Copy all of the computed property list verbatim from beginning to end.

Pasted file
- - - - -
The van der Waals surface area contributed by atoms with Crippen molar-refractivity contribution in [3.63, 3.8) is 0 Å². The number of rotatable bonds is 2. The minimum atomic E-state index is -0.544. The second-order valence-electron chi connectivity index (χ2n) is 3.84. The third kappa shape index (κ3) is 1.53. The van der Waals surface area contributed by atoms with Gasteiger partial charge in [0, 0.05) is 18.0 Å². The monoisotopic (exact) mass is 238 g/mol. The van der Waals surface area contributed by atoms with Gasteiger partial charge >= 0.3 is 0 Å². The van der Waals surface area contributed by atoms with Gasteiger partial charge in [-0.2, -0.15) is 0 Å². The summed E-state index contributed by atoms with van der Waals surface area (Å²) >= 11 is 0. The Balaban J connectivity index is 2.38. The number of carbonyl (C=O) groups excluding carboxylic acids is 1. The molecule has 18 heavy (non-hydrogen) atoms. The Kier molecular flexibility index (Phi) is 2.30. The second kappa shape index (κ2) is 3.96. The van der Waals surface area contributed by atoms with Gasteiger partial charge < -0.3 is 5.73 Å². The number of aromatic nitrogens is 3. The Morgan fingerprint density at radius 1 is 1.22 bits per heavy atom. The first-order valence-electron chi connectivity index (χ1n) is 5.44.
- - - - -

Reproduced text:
The van der Waals surface area contributed by atoms with Crippen molar-refractivity contribution in [3.63, 3.8) is 0 Å². The number of rotatable bonds is 2. The minimum atomic E-state index is -0.544. The second-order valence-electron chi connectivity index (χ2n) is 3.84. The third kappa shape index (κ3) is 1.53. The van der Waals surface area contributed by atoms with Gasteiger partial charge in [0, 0.05) is 18.0 Å². The monoisotopic (exact) mass is 238 g/mol. The van der Waals surface area contributed by atoms with Gasteiger partial charge >= 0.3 is 0 Å². The van der Waals surface area contributed by atoms with Gasteiger partial charge in [-0.2, -0.15) is 0 Å². The summed E-state index contributed by atoms with van der Waals surface area (Å²) >= 11 is 0. The Balaban J connectivity index is 2.38. The number of carbonyl (C=O) groups excluding carboxylic acids is 1. The molecule has 18 heavy (non-hydrogen) atoms. The Kier molecular flexibility index (Phi) is 2.30. The second kappa shape index (κ2) is 3.96. The van der Waals surface area contributed by atoms with Gasteiger partial charge < -0.3 is 5.73 Å². The number of aromatic nitrogens is 3. The Morgan fingerprint density at radius 1 is 1.22 bits per heavy atom. The first-order valence-electron chi connectivity index (χ1n) is 5.44.